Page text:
How your ear health affects your balance

Our ears do more than just hear for us. They help in keeping us upright by communicating with our brain to coordinate how we move. When the inner ear is not working properly this can impact our balance, making us feel unsteady, wobbly or feel like we are constantly moving even whilst still.

Our sense of balance is controlled by the part of our inner ear called the vestibular system. It is used to detect motion and relay the information to our muscles via the brain so that we can position our bodies as we want. When this organ or its nerve supply are impaired we struggle to keep our balance, and we experience dizziness or vertigo.

Unfortunately, our hearing tends to decline as we age and so too can the vestibular function of the inner ear. This explains why as audiologists we see an increased likelihood of vertigo, imbalance, and falls in elderly people. Part of the reason why this happens is that the vestibular system is less stimulated as we become less mobile.

Balance: signs and symptoms

A spinning or rotary sensation lasting for a short amount of time triggered by certain movements (lying down, bending over, quick head turns, rolling over in bed etc.).

This could be Benign Paroxysmal Positional Vertigo or BPPV for short. It happens when natural crystals become lodged in the wrong part of your inner ear, sometimes after a head injury for example. This can be treated quickly and effectively by a trained audiologist with a series of simple manoeuvres to dislodge the crystals.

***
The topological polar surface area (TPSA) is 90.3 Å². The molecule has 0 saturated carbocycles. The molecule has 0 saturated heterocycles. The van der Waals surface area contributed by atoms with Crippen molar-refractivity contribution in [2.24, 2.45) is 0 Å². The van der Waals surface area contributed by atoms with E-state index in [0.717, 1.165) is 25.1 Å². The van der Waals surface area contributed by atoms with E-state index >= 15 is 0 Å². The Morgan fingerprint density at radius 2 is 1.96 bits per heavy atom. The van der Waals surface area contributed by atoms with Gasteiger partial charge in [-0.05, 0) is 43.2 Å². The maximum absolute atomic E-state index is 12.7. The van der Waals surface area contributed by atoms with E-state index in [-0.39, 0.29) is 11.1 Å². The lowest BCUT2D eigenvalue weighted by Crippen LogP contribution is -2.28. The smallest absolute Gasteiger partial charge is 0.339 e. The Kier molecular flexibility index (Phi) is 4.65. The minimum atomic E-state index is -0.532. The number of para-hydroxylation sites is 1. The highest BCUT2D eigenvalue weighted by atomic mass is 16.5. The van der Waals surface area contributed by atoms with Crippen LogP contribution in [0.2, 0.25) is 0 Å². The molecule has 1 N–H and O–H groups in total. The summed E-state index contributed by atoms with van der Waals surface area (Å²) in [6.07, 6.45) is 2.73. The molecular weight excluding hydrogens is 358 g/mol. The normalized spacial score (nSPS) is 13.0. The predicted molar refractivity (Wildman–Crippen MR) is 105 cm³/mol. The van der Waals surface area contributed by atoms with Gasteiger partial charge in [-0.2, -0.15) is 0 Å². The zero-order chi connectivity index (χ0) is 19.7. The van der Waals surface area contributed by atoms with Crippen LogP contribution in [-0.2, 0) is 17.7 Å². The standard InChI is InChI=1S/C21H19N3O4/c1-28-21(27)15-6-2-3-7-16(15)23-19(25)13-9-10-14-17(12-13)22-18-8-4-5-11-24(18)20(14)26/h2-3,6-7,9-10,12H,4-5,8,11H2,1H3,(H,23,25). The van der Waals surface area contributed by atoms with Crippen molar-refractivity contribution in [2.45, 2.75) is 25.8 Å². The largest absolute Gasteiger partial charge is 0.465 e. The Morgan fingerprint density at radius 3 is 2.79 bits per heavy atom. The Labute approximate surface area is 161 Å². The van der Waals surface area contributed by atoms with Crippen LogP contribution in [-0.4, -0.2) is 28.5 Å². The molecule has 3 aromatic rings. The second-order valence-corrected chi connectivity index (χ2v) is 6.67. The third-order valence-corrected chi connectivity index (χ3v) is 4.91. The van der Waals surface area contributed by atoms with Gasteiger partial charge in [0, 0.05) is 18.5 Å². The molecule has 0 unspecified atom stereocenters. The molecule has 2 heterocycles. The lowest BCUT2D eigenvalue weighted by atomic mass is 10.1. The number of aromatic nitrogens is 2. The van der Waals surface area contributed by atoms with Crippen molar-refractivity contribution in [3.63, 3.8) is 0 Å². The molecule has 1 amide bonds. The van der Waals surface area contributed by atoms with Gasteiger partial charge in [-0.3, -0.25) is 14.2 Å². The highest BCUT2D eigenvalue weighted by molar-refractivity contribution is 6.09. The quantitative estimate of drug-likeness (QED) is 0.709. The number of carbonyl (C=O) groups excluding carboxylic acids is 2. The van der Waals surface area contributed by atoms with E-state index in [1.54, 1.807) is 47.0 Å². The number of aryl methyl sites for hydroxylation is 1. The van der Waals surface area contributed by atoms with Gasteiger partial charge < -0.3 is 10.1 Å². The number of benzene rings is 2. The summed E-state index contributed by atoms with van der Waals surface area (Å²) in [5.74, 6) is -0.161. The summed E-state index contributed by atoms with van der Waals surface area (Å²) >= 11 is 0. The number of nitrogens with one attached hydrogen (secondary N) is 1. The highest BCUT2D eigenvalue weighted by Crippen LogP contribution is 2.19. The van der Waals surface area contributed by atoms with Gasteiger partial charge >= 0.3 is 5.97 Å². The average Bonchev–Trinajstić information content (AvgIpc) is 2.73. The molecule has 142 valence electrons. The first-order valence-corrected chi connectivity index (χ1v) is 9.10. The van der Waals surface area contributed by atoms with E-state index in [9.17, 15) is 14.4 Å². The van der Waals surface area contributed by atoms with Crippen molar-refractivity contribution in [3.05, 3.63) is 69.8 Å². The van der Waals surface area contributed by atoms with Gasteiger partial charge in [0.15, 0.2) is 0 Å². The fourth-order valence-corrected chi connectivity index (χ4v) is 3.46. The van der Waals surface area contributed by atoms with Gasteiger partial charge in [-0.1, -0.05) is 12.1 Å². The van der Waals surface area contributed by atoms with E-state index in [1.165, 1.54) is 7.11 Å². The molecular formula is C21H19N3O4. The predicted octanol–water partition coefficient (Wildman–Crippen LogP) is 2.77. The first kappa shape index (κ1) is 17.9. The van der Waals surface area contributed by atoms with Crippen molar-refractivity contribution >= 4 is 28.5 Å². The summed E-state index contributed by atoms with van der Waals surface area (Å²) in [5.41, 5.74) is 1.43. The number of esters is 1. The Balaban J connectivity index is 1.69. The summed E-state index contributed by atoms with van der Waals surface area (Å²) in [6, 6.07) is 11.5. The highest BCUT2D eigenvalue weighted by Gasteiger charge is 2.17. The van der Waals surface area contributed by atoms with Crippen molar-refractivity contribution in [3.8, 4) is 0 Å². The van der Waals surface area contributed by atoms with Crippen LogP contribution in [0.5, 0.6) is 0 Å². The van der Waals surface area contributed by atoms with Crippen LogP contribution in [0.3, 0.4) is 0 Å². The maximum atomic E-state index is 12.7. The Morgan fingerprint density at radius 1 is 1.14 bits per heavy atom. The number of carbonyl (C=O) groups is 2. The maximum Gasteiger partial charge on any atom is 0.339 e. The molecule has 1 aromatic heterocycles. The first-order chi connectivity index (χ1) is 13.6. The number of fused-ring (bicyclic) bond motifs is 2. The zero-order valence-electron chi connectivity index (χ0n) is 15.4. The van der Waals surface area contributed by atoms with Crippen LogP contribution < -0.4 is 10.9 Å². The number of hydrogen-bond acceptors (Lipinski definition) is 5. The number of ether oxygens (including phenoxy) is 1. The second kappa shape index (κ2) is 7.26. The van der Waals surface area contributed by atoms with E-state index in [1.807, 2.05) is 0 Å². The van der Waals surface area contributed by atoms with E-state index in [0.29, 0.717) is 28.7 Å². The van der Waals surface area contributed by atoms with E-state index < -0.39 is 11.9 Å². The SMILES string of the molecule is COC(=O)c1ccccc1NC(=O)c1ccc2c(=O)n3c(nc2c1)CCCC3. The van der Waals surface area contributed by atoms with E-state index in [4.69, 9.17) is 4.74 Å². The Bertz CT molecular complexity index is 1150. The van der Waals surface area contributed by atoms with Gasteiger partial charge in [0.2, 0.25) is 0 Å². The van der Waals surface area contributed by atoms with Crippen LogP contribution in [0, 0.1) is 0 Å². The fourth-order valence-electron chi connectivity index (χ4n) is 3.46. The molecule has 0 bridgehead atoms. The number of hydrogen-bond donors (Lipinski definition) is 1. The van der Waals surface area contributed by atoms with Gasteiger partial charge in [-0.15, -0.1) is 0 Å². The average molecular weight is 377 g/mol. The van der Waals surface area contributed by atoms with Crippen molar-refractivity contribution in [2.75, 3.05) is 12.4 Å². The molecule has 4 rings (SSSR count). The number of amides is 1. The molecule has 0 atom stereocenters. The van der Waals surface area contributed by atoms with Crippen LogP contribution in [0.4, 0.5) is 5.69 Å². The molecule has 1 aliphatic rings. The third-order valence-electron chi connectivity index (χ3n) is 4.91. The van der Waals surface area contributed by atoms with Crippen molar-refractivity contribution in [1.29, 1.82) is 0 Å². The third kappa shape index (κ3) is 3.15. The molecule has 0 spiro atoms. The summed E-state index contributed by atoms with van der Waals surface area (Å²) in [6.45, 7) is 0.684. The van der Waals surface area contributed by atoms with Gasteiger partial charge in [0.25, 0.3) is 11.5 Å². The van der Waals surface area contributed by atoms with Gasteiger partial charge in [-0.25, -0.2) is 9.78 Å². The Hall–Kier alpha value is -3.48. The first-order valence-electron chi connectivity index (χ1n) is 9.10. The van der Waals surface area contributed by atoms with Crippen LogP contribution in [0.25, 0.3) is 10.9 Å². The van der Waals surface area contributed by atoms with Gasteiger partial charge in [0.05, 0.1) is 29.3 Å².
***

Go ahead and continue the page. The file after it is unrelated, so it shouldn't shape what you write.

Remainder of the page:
Severe dizziness accompanied by over sensitivity to light or sound, and often a headache on just one side of the head.

This could be migraine-associated vertigo, which is a surprisingly common issue amongst people who suffer from migraines. This type of vertigo is usually treated by performing a comprehensive assessment of migraine triggers and introducing management techniques to dramatically reduce the likelihood and severity of an episode.

Intense spinning dizziness lasting for hours, often accompanied by vomiting and loss of hearing or tinnitus.

This could be Labyrinthitis. This type of vertigo usually happens after a viral infection of the upper respiratory tract, and can most effectively be treated by administering antiviral medications and/or steroids to the affected ear as quickly as possible. Often people are diagnosed late and have longer-lasting effects.  This can be managed with a tailored physical therapy programme.

These key signs are for informational purposes only, and there can be many other causes for dizziness or imbalance. If you experience any of these symptoms it is important that you seek medical attention immediately, to identify what exactly is causing your dizziness and what the best treatment may be. Here at Clifton Audiology, we provide detailed diagnostics of the inner ear using state of the art audiovestibular testing equipment, and we also provide bespoke rehabilitation to help patients deal with the lasting effects of these inner ear problems.

Jonathan Doyle, MSc BSc (Hons) RHAD, is our resident expert in balance and runs the Clifton Audiology balance testing and rehabilitation clinic. Please get in touch if you would like to find out more.